Traditionally, you could think of management as the planners, the doers, and the counters. The lines have blurred over time, but the planners’ specialty was targeting the hogs, while we all know the doers brought in the bacon. Until the recent past, in order for a venture capitalist or corporate leader to invest in an initiative, you had to build a pretty bulletproof, strategic business case. It was expected that you would have done significant expansive research, pushed all of that data through a number of trusted strategic frameworks, come up with a shortlist of alternatives, and used logic and communication skills to prove the optimal business case to achieve corporate goals. That understates a managed strategic planning effort that took months to create, enlisted diverse opinions, and required more months to diligence and gain approvals prior to any implementation.
Little to none of that strategic planning process appears to matter anymore. As the eminent thought leaders at the failed WebVan would attest*, regardless of your strategic planning proficiency, only hindsight is 20-20.Continue Reading...
The Computerworld article by Darlene Storm (link above) is worthwhile reading. The article profiles the Spring 2013 introduction of RFID bracelets for visitors to Disney’s theme parks, under their “MagicBand” branding. I have never visited Disney, but have read they also fingerprint visitors, so are not averse to using biometrics to identify their patrons. In a sense, using ID bracelets to track your activity, enable purchasing, provide hotel room access, shuttle you through lines, and build up valuable preference marketing databases is less intrusive than biometrics. There are a number of services tied into these identifying bracelets, including social friending, and of course the consumer’s information is stored in the back end, not the bracelet. So this SoLoMo experience qualifies for the 2013 Hotel California scenario I outlined in a post late last year. It is equally interesting to read the reader reactions in the comments on other blog posts on this topic. The most popular comments in terms of likes are skewed to privacy concerns and negative reactions to Disney’s marketing machine. Of course, one cannot ascribe any statistical validity to those who feel so strongly about issues as to comment on blog posts since those who see nothing wrong with it may not feel a need to post.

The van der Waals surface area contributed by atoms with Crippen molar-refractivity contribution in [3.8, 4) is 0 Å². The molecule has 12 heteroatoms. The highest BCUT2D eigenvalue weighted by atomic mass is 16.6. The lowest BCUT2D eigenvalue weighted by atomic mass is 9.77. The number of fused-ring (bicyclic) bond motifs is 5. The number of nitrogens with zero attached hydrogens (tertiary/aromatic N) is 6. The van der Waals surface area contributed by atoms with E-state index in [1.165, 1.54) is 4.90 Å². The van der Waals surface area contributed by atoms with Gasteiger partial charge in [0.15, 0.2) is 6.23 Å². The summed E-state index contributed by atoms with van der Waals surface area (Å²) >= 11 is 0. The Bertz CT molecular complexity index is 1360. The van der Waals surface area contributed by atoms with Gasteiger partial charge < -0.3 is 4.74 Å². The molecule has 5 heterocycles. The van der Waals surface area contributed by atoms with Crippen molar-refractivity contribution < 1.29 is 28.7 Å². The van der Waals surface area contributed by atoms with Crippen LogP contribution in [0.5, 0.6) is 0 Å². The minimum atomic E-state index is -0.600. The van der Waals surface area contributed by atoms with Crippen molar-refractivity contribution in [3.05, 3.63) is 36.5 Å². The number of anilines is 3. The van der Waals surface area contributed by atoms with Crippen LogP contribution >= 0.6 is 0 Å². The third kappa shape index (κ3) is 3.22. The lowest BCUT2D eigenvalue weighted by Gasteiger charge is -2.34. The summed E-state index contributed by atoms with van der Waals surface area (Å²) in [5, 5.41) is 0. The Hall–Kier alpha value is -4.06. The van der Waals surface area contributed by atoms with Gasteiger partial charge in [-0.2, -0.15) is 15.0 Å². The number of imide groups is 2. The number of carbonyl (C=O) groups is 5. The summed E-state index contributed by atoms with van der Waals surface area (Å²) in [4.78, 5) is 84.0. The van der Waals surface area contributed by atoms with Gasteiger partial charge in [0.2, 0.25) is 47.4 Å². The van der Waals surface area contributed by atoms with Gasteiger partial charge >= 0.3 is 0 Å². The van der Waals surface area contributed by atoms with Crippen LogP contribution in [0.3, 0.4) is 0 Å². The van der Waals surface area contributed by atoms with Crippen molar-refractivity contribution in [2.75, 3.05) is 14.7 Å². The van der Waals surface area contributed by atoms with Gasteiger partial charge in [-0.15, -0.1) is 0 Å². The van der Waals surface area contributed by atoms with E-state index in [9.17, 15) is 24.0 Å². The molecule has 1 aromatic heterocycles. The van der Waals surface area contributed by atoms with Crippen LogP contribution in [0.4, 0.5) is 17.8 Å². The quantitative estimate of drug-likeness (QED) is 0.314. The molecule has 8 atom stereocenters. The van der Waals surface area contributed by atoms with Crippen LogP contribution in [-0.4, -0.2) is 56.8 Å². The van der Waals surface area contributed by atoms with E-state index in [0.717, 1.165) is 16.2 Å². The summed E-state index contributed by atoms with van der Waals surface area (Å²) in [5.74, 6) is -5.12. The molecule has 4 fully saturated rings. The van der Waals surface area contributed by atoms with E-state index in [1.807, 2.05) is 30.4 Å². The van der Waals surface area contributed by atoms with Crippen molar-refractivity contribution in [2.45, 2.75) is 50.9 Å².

For full disclosure, I was instrumental in introducing a people tracking solution using a bracelet/watch like device for LoJack SafetyNet. However, this tracking is only done if a person with a pre-diagnosed risk of wandering due to something like Autism or Alzheimers is lost. It’s a great solution that has provided peace of mind to caregivers, helped rescue many people and helped optimize public safety resources. If you have a loved one in that situation, I highly recommend you visit their site.
I think Disney’s bracelets must use a combination of NFC for purchases and ticketing authentication, possibly pairing low energy bluetooth or other rfid with nearby sensors for tracking throughout the park. I assume Cinderella will have an earpiece telling her who you are and if its your birthday, etc., but am unsure if a human is needed on the other end to communicate that info or if it will be computer generated speech from a database. I am wondering how they minimize the lag time between identifying a visitor either approaching a character like Cinderella or shaking the character’s hand to informing her about the patron so it all seems natural and “magical”. Using a method like Google Glass combined with facial recognition would not work in this case because it would detract from the dramatic experience of seeing your favorite personalities in character. It’s one thing seeing Sergey Brin wearing Glass, but it would be another to see Cinderella wearing it – at least for now. I guess Pluto could have the glasses within the costume head, but security details might be a more appropriate use.